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IT Portfolio Management Essentials: Executive Buy-in, Modest Goals, and a Whole Lot of Patience

shutterstock_107929916One of the most fundamental ways in which agencies can reduce costs while increasing efficiency is to ensure they understand their system architecture and information technology ecosystem at a very granular level.  With this enhanced visibility into your infrastructure, applications, and systems, agencies can then make correlations from these assets back to mission objectives in order to gauge where there is potential to eliminate redundancy and waste.

While this might seem like something that every CIO should know, it’s amazing how many of us, when we’re in the weeds of our every day, lose sight of the bigger picture.  For example, do we have a full account of all applications being used, or under-used, by the agency throughout all of its sub-departments? Do we know what systems and applications our colleagues are investing in? Does an application invested in by another business unit manager offer superior performance? Could my department team up with another that uses the same application to streamline the contracting process and drive out costs from our business processes?

It’s these types of questions that are the essential in IT portfolio management, an area that many government agencies are just beginning to tackle.  As always, some agencies will be ahead of others. I was fortunate to moderate a panel at the ModernGOV Summit that Software AG Government Solutions hosted with FCW.  In the panel, we were able to tap into the expertise and experiences of Kevin Schmitt, IT Portfolio Manager, Planning and Portfolio Management, Office of the Chief Information Officer, for the Department of the Interior who has pioneered portfolio management for his organization, along with Dwayne Jackson, Managing Partner at Software Tech Enterprises, Inc., who has worked with several agencies, including the Department of Commerce, to initiate portfolio management projects.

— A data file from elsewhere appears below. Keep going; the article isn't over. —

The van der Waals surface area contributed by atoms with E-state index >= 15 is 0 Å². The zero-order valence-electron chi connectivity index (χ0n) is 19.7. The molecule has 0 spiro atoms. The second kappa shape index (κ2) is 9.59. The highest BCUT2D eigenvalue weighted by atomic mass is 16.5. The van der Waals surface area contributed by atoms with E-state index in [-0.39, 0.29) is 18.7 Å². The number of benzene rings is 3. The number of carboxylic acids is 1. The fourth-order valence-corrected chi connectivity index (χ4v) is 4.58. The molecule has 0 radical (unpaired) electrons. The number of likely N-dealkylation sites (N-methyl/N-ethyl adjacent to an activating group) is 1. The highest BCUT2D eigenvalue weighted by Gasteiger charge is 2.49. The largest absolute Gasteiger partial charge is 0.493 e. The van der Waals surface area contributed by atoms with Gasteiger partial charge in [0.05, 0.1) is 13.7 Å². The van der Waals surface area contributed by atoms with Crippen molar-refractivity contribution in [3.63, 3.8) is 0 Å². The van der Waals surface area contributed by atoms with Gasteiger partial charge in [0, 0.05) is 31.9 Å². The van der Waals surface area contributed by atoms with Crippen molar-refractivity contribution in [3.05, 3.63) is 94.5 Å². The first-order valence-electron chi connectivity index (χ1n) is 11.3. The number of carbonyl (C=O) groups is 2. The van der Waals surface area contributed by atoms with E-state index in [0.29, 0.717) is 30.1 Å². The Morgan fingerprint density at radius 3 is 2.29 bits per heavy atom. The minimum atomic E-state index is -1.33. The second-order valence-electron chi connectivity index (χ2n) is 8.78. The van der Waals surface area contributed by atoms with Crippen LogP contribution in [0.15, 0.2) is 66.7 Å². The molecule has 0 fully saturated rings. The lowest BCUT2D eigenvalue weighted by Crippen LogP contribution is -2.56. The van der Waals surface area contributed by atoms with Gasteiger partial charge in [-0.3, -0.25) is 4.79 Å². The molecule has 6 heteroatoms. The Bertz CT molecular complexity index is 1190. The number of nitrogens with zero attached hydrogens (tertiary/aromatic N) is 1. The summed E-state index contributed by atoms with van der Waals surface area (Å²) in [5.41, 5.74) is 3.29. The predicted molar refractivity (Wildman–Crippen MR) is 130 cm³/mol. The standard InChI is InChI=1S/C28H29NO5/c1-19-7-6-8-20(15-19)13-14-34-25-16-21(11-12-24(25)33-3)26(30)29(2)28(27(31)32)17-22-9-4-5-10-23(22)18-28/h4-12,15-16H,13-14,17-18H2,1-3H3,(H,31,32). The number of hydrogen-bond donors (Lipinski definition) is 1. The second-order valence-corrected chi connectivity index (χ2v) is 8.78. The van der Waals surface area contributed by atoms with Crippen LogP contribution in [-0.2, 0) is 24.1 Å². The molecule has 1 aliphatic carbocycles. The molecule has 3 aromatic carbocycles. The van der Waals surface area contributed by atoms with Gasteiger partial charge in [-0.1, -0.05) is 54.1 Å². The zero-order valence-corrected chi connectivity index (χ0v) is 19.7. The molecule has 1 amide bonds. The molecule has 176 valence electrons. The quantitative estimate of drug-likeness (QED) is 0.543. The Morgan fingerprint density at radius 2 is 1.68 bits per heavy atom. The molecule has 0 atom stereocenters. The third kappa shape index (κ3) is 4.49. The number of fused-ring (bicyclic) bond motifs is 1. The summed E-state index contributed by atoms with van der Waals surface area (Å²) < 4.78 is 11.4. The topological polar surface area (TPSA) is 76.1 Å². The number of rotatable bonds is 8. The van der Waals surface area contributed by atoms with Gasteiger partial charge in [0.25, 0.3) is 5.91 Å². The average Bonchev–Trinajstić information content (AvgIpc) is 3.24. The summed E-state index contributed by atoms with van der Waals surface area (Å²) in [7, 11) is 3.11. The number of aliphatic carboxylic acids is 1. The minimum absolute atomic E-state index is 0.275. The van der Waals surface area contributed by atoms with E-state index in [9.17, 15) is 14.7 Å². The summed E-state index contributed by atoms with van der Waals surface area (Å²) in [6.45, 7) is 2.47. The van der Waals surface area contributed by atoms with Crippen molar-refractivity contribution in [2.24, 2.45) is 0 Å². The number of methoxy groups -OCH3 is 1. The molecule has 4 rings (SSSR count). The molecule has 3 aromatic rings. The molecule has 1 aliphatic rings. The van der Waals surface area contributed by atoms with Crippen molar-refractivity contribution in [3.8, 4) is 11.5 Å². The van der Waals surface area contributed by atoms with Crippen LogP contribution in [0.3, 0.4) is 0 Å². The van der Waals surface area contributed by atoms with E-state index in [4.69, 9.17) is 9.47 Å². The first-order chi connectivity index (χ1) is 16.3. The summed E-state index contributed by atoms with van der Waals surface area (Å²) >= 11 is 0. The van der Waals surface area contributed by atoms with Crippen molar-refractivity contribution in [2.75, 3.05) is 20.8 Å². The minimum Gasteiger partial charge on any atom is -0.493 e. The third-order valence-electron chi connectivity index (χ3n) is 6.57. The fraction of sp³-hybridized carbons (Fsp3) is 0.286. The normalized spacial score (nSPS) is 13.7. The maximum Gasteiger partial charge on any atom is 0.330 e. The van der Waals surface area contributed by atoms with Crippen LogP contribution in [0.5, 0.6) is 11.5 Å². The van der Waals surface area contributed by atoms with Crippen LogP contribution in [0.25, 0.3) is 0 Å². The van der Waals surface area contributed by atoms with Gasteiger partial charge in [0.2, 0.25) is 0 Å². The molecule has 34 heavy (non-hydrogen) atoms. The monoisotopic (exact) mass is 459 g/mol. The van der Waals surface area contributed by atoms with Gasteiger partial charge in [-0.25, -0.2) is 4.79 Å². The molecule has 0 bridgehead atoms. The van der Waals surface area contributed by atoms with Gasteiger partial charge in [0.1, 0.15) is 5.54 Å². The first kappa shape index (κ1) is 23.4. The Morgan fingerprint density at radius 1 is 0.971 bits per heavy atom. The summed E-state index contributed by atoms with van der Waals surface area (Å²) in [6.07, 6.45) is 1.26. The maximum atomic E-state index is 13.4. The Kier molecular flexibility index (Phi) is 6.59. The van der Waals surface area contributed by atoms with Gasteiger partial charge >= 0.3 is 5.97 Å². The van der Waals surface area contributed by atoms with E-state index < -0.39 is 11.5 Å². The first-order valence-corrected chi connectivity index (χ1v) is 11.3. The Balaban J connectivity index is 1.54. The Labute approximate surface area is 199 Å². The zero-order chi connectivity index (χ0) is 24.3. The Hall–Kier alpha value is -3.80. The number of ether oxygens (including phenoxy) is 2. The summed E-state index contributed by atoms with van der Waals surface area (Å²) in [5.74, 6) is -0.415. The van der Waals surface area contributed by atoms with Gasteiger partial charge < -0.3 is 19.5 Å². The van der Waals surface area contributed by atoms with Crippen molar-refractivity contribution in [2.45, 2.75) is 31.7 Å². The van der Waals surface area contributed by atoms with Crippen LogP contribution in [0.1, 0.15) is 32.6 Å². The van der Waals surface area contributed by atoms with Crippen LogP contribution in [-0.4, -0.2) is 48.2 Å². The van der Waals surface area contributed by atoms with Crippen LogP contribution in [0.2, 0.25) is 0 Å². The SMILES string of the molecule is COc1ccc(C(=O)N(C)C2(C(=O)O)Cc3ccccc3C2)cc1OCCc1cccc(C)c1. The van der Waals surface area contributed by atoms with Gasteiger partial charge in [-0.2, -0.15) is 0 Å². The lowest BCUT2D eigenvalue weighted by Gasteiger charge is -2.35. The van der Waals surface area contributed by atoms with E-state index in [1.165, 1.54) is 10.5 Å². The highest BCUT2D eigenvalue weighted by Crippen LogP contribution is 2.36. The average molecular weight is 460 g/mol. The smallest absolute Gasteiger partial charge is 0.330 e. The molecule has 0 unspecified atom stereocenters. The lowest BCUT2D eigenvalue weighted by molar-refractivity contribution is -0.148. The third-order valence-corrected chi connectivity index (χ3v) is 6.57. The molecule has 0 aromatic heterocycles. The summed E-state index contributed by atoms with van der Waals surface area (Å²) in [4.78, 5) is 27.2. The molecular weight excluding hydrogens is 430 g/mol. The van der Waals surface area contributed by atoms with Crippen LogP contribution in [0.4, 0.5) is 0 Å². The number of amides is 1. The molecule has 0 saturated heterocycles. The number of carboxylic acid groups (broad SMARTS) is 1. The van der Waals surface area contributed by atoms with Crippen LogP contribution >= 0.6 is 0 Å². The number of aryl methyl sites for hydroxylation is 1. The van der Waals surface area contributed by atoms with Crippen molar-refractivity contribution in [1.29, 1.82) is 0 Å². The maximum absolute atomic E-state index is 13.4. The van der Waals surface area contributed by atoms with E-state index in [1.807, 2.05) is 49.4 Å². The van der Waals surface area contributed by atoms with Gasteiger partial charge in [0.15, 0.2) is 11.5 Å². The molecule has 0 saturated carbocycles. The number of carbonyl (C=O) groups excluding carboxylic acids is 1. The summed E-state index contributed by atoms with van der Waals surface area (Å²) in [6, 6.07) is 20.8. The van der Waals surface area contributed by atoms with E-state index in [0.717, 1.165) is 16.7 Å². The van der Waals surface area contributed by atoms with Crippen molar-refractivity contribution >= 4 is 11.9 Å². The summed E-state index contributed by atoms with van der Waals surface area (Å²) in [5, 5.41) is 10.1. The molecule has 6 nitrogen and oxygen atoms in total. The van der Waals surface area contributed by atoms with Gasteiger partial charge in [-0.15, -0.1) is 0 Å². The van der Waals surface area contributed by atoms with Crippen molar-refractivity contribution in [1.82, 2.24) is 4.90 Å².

Kevin Schmitt shared that the Department of Interior’s initial drive to manage applications was to meet compliance goals handed down by OMB and FITARA, which places the onus on an agency’s CIO to approve all budget and acquisitions requests for IT purchases to ensure that they were meeting mission goals.  As part of the FITARA process agencies must conduct a portfolio audit to reduce duplication and consolidate functionality.  As Kevin suggested meeting FITARA obligations might be the impetus, but the program wouldn’t be meaningful or successful if he and his team were just meeting the letter of the requirement; certainly an audit could be performed and arbitrary cuts made, but so much more could be accomplished with a systematic planning and management platform.  For example, the Department of the Interior uncovered that they were running seven different accounting systems within the agency.  If they could cut the number of accounting systems in half, the cost savings from not only licenses and renewals but the ability to integrate between departments would be significant.  In identifying areas of redundancy such as this, or by creating contract renewal timelines that consolidate acquisition activities, costs can be driven out of OPEX.

While Kevin’s focus during the panel was on “the how” of implementation, Dwayne’s perspective, as a trusted advisor to agencies, was on the preconditions to success when looking to implement change. Far from starting with IT, or even business, portfolio management starts with an executive sponsor who can “set the vision and lead to the vision,” educate stakeholders, and find champions that can help drive changes in behavior.  Without this first step to “combat resistance” a portfolio management exercise is almost always confined to being a compliance exercise rather than part of a fundamental shift in agency operations.

In the end, approaching the issue of portfolio management very differently, both speakers agreed on three fundamental best practices to deliver a successful IT portfolio management solution:

  • An executive sponsor, who can share the vision with peers and subordinates.
  • A trusted IT partner that can bring the tools and knowledge to help identify the sources of duplication and isolate cost bases for operations.
  • And an ability to think small, not boil the ocean, and be agile; in other words, the wisdom to start small and produce results quickly.


Interested in learning more about IT portfolio management?  Here’s a good place to start…


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